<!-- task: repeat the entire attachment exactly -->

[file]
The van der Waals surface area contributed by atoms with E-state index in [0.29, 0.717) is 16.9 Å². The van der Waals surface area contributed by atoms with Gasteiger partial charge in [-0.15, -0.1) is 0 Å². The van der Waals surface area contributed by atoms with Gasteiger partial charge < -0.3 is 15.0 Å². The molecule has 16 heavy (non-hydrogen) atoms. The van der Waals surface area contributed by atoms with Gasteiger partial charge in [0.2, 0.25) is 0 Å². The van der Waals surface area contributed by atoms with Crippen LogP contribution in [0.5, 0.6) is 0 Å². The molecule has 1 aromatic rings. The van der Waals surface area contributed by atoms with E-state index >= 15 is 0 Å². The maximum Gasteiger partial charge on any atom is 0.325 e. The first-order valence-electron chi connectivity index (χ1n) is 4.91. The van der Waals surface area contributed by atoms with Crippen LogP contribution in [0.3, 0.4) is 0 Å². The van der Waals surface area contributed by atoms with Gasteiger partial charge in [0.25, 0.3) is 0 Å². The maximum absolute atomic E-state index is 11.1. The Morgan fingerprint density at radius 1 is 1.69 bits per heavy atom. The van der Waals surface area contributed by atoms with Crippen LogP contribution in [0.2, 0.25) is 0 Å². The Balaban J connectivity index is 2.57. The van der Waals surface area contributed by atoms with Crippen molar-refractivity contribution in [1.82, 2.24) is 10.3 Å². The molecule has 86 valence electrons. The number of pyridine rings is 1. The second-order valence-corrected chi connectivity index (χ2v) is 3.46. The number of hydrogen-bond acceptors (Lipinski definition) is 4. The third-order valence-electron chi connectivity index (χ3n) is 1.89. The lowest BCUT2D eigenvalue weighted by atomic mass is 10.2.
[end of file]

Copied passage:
The van der Waals surface area contributed by atoms with E-state index in [0.29, 0.717) is 16.9 Å². The van der Waals surface area contributed by atoms with Gasteiger partial charge in [-0.15, -0.1) is 0 Å². The van der Waals surface area contributed by atoms with Gasteiger partial charge < -0.3 is 15.0 Å². The molecule has 16 heavy (non-hydrogen) atoms. The van der Waals surface area contributed by atoms with Gasteiger partial charge in [0.2, 0.25) is 0 Å². The van der Waals surface area contributed by atoms with Crippen LogP contribution in [0.5, 0.6) is 0 Å². The molecule has 1 aromatic rings. The van der Waals surface area contributed by atoms with E-state index >= 15 is 0 Å². The maximum Gasteiger partial charge on any atom is 0.325 e. The first-order valence-electron chi connectivity index (χ1n) is 4.91. The van der Waals surface area contributed by atoms with Crippen LogP contribution in [0.3, 0.4) is 0 Å². The van der Waals surface area contributed by atoms with Gasteiger partial charge in [0.25, 0.3) is 0 Å². The maximum absolute atomic E-state index is 11.1. The Morgan fingerprint density at radius 1 is 1.69 bits per heavy atom. The van der Waals surface area contributed by atoms with Crippen LogP contribution in [0.2, 0.25) is 0 Å². The Balaban J connectivity index is 2.57. The van der Waals surface area contributed by atoms with Crippen molar-refractivity contribution in [1.82, 2.24) is 10.3 Å². The molecule has 86 valence electrons. The number of pyridine rings is 1. The second-order valence-corrected chi connectivity index (χ2v) is 3.46. The number of hydrogen-bond acceptors (Lipinski definition) is 4. The third-order valence-electron chi connectivity index (χ3n) is 1.89. The lowest BCUT2D eigenvalue weighted by atomic mass is 10.2.